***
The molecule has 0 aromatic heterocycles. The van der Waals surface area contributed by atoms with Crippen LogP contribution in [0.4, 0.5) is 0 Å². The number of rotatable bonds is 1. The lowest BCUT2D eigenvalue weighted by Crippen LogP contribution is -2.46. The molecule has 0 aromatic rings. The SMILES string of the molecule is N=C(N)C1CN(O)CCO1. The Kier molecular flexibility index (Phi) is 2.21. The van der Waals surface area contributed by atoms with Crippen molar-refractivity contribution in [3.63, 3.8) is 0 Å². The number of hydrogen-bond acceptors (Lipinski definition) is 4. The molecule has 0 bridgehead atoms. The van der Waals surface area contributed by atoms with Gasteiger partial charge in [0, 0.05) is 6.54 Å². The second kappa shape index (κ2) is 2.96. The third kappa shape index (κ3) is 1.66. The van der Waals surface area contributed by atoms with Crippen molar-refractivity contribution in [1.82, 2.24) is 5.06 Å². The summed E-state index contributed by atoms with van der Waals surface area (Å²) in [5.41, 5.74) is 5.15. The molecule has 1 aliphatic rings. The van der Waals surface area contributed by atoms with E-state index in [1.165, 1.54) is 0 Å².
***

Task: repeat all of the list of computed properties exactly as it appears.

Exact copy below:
The molecule has 0 aromatic heterocycles. The van der Waals surface area contributed by atoms with Crippen LogP contribution in [0.4, 0.5) is 0 Å². The number of rotatable bonds is 1. The lowest BCUT2D eigenvalue weighted by Crippen LogP contribution is -2.46. The molecule has 0 aromatic rings. The SMILES string of the molecule is N=C(N)C1CN(O)CCO1. The Kier molecular flexibility index (Phi) is 2.21. The van der Waals surface area contributed by atoms with Crippen molar-refractivity contribution in [3.63, 3.8) is 0 Å². The number of hydrogen-bond acceptors (Lipinski definition) is 4. The molecule has 0 bridgehead atoms. The van der Waals surface area contributed by atoms with Gasteiger partial charge in [0, 0.05) is 6.54 Å². The second kappa shape index (κ2) is 2.96. The third kappa shape index (κ3) is 1.66. The van der Waals surface area contributed by atoms with Crippen molar-refractivity contribution in [1.82, 2.24) is 5.06 Å². The summed E-state index contributed by atoms with van der Waals surface area (Å²) in [5.41, 5.74) is 5.15. The molecule has 1 aliphatic rings. The van der Waals surface area contributed by atoms with E-state index in [1.165, 1.54) is 0 Å².